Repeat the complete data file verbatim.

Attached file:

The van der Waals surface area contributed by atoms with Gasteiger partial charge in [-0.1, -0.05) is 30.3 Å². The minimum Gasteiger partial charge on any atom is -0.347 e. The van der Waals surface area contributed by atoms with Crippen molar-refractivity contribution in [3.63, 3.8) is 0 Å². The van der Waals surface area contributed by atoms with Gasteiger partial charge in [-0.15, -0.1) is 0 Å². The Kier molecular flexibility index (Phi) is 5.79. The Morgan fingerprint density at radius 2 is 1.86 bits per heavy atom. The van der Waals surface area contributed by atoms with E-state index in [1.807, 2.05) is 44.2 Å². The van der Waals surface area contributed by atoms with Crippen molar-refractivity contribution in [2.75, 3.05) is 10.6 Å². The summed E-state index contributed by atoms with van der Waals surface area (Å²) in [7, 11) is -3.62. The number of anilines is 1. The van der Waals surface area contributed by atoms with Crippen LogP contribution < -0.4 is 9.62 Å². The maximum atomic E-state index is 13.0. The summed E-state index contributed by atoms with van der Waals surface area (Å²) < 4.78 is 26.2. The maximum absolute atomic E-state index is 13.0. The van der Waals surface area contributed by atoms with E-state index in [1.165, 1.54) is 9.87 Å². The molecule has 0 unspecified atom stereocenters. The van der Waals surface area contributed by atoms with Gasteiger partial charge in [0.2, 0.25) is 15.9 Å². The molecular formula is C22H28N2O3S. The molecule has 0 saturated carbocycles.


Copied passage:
The van der Waals surface area contributed by atoms with Gasteiger partial charge in [-0.1, -0.05) is 30.3 Å². The minimum Gasteiger partial charge on any atom is -0.347 e. The van der Waals surface area contributed by atoms with Crippen molar-refractivity contribution in [3.63, 3.8) is 0 Å². The van der Waals surface area contributed by atoms with Gasteiger partial charge in [-0.15, -0.1) is 0 Å². The Kier molecular flexibility index (Phi) is 5.79. The Morgan fingerprint density at radius 2 is 1.86 bits per heavy atom. The van der Waals surface area contributed by atoms with E-state index in [1.807, 2.05) is 44.2 Å². The van der Waals surface area contributed by atoms with Crippen molar-refractivity contribution in [2.75, 3.05) is 10.6 Å². The summed E-state index contributed by atoms with van der Waals surface area (Å²) in [7, 11) is -3.62. The number of anilines is 1. The van der Waals surface area contributed by atoms with Crippen LogP contribution < -0.4 is 9.62 Å². The maximum atomic E-state index is 13.0. The summed E-state index contributed by atoms with van der Waals surface area (Å²) < 4.78 is 26.2. The maximum absolute atomic E-state index is 13.0. The van der Waals surface area contributed by atoms with E-state index in [1.165, 1.54) is 9.87 Å². The molecule has 0 unspecified atom stereocenters. The van der Waals surface area contributed by atoms with Gasteiger partial charge in [0.2, 0.25) is 15.9 Å². The molecular formula is C22H28N2O3S. The molecule has 0 saturated carbocycles.